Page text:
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Breaking the Surface


(Lovely Music LCD 2082

Annea Lockwood, originally from New Zealand, but based in the USA since the mid-70s, continues to be one of the most far-reaching conceptual thinkers in contemporary music. This is a very profound CD, and its also one that's extremely hard listening. It demands exact attention if its qualities are to be appreciated. There are only two pieces on the CD, each 25 minutes long, and each for a male voice with accompaniment of environmental sounds. Both pieces concern transformations; in the first, the transformation of consciousness that takes place in shamanism, in the second, the transformation of death. Duende, the first work, is a 1997 collaboration between vocalist / improviser Thomas Buckner and Lockwood. In this work, Lockwood recorded the sounds Buckner had developed for his own use in his improvising, and structured them on tape, making a kind of improvising score for him. Buckner has a fine operatic baritone - he features prominently in many of Robert Ashley's operas - but the extended vocal techniques used in this piece are an much more complex and exciting than anything I've heard him do previously. He says that each run-through of the piece, practice or performance, has been a transforming experience for him, and I can hear, on the basis of this sparse and striking performance, how that must be the case. Delta Run, from 1979-81, is a collaboration between the late sculptor Walter Wincha and Lockwood. On the day before his death in 1979, at age 30, Wincha talked to Lockwood about his attitudes to his upcoming death. The serenity and acceptance in his voice are extremely moving, as he talks, often with extreme difficulty, about his feelings. Accompanying this are the gentlest of environmental sounds, breath sounds, rain, etc. In another context, these long environmental stretches might be questioned, but here, they establish the pace of communication, one that is slowing down gradually, to an inevitable ceasing. At the conclusion of this CD, with its voyages into shamanic and the near-death states, I was deeply moved. I still have only one comment on this CD: a soft, hushed, "wow".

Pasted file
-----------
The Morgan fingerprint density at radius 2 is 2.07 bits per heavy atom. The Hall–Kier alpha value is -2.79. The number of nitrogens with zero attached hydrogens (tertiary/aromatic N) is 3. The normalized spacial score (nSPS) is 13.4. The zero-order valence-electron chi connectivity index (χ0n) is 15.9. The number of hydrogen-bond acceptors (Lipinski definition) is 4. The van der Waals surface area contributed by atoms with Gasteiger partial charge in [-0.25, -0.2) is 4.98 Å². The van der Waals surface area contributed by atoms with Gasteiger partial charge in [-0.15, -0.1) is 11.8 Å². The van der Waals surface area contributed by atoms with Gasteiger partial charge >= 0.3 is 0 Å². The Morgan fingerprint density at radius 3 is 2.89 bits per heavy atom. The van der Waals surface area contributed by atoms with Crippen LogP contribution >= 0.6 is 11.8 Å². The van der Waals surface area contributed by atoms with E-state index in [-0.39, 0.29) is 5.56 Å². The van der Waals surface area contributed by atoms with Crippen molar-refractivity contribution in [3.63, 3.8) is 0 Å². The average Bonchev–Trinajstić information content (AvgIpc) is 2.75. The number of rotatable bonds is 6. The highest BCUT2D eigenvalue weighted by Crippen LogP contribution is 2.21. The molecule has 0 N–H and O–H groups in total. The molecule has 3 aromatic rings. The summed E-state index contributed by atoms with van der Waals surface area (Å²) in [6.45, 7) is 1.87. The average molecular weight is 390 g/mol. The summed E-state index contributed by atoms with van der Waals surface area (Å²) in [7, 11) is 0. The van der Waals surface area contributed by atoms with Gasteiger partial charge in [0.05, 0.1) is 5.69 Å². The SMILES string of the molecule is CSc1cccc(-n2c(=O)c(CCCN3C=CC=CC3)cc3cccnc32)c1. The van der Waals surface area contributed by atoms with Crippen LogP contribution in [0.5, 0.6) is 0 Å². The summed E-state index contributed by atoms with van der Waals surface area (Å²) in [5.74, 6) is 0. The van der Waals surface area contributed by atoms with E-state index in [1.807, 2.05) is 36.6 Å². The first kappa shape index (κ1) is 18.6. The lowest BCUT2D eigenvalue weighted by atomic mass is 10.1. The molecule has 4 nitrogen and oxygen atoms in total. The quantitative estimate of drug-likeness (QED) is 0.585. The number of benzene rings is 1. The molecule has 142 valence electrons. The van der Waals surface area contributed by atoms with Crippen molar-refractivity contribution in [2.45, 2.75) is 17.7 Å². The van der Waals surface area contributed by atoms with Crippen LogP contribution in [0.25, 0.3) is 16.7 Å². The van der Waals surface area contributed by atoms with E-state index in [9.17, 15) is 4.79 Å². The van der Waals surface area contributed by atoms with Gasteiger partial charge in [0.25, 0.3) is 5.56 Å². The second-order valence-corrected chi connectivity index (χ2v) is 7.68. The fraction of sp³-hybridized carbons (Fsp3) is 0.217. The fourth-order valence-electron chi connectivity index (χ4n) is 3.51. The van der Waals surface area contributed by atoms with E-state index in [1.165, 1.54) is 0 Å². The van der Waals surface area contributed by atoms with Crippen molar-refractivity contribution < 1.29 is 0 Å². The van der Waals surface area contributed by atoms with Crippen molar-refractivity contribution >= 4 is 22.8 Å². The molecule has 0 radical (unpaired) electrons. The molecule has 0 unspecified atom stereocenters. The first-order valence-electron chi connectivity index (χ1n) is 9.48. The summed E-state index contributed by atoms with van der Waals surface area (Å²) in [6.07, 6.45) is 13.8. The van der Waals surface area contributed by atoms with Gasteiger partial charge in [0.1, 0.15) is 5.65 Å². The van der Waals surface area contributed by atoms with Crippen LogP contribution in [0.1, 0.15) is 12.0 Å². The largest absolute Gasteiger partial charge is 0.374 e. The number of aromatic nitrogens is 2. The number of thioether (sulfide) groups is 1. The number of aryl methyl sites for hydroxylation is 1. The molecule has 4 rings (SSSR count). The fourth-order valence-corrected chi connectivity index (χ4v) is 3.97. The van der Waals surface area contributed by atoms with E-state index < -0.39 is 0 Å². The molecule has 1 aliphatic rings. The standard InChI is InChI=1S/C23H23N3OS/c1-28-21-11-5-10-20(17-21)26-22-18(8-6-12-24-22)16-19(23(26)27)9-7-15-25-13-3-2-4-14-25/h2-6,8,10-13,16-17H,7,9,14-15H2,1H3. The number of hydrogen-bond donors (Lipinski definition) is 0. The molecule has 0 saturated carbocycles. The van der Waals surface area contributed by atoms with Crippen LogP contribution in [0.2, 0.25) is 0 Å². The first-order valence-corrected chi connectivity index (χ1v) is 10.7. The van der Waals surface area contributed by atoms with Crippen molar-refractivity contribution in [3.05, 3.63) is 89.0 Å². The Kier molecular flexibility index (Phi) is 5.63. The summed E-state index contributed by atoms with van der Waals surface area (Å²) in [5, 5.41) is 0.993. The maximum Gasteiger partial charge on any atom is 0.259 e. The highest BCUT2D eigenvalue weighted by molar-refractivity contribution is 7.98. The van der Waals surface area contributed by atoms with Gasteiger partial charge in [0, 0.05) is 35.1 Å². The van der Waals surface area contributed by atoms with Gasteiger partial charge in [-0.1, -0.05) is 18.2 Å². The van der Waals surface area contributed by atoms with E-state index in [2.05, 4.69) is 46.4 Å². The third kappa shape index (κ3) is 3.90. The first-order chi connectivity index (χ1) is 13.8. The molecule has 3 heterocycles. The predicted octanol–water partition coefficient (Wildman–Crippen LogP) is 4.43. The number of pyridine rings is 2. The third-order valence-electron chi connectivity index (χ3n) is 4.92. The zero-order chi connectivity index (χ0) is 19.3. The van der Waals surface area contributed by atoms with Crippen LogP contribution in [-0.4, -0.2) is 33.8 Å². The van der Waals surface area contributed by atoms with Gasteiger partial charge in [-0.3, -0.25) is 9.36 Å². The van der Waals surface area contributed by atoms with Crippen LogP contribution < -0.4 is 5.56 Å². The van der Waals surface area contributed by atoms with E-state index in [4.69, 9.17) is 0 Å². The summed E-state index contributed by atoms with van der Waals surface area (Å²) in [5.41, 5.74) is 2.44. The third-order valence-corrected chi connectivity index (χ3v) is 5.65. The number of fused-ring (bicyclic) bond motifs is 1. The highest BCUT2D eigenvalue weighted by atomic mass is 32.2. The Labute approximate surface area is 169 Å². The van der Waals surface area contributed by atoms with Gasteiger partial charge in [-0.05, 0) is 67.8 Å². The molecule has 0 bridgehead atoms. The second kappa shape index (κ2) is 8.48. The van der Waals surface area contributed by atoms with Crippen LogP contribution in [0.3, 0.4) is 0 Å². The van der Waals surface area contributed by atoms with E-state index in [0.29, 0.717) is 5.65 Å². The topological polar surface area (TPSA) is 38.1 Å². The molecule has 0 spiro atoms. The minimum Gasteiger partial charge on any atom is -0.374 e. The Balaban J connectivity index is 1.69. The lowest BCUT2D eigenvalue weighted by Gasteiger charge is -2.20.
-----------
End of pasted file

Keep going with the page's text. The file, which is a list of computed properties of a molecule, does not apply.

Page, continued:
(this review was first published in Chroma)

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